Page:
The Home School Court Report
VOLUME V, NUMBER II
- disclaimer -
Spring 1989
Cover
  C  O  N  T  E  N  T  S  Next Issue



Cover Stories

HSLDA Is Moving To A New Location!

Home School Bill Likely to Pass in North Dakota

Proposed Legislation in Minnesota

Are Changes In Store for Kentucky?

Victory for Adoptive Parents in Oregon

HSLDA Plans to File Suit in South Carolina

Legislative Victory in Arizona

Victory In Michigan

Has the Time Come for National Teacher Certification?

Juvenile Court Victory for North Dakota Family

Features

President's Corner

C O V E R   S T O R Y

Juvenile Court Victory for North Dakota Family

HSLDA members Barry and Kim Fischer of Beulah, North Dakota, were taken to court recently on a child neglect charge, for allegedly not providing an education for their daughter Becky “as required by law.” This charge differs from the usual truancy charges most often brought in North Dakota, and is handled in juvenile court.

Attorney Greg Lange of Hazen, secured by HSLDA, traveled to Beulah for the trial on January 9, 1989, in the Mercer County District Court, and Judge Dennis A. Schneider rendered his decision on February 27, 1989. Judge Schneider dismissed the neglect petition, and in a five-page decision ruled that simply proving that a child is not receiving an education as required by law is not sufficient to sustain such charges.

The Fischers are not certified teachers, and therefore their home schooling does not comply with North Dakota law. But the judge ruled that additional evidence that the child’s lack of education as required by law had resulted in “a detriment to the child’s necessary physical, mental or emotional health, or morals,” the second of three required elements in a neglect proceeding, had to be proven in order to sustain the charge. (The third element is that the neglect is not due to the family’s lack of financial means.)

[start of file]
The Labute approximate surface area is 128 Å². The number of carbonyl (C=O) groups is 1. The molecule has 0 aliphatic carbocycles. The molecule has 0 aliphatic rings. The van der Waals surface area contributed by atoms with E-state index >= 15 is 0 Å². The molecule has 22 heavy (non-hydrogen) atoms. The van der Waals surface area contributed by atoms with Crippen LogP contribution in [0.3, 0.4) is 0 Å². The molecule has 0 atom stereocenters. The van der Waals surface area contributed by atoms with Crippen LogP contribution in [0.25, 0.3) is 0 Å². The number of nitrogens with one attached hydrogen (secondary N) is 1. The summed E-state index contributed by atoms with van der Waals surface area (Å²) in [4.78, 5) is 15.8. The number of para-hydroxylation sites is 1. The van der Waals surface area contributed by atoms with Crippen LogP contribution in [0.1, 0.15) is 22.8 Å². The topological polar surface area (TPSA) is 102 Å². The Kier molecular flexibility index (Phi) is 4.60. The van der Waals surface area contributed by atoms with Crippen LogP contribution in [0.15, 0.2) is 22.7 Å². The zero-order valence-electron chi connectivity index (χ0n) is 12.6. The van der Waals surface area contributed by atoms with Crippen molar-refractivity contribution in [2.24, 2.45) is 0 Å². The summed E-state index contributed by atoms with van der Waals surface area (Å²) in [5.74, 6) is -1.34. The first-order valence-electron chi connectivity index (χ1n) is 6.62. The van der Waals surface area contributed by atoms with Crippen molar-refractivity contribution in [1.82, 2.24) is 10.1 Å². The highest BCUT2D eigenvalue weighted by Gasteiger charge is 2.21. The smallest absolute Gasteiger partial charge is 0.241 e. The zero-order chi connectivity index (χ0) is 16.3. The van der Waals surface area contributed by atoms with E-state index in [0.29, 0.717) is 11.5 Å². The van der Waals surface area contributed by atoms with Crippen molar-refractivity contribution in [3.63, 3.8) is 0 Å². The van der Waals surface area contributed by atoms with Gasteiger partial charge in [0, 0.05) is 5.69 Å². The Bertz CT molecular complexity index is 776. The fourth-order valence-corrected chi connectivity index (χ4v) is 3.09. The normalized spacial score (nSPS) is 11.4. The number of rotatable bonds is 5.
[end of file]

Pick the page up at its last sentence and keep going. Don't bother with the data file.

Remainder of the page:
Judge Schneider found that Becky Fischer was being adequately educated by her parents, and therefore she was not suffering any detriment to her health or morals, even though the means of her education was not in compliance with the law. Since this “detriment” element of the charge was not proven, the judge dismissed the petition. The judge further suggested that a neglect petition was not the proper means of prosecuting home schoolers if no real neglect were present. He concluded his opinion, “The reality is that there are still only two options: criminal charges against the parent or legislation such as House Bill 1421 as recently introduced in the present legislative session.”

This decision is of great value to North Dakota home schoolers because of this determination that educational neglect charges are not appropriate in a home schooling situation. Such charges are potentially more harmful and traumatic to families, since they could eventually result in children being removed from the home, and also involve the additional stigma of child neglect.

Furthermore, the decision suggests that if parents charged with educational neglect can show an adequate education is occurring, even if that education is not legal, the neglect charges will be dropped. We rejoice with the Fischers at this vindication of their efforts to do what is best for their children.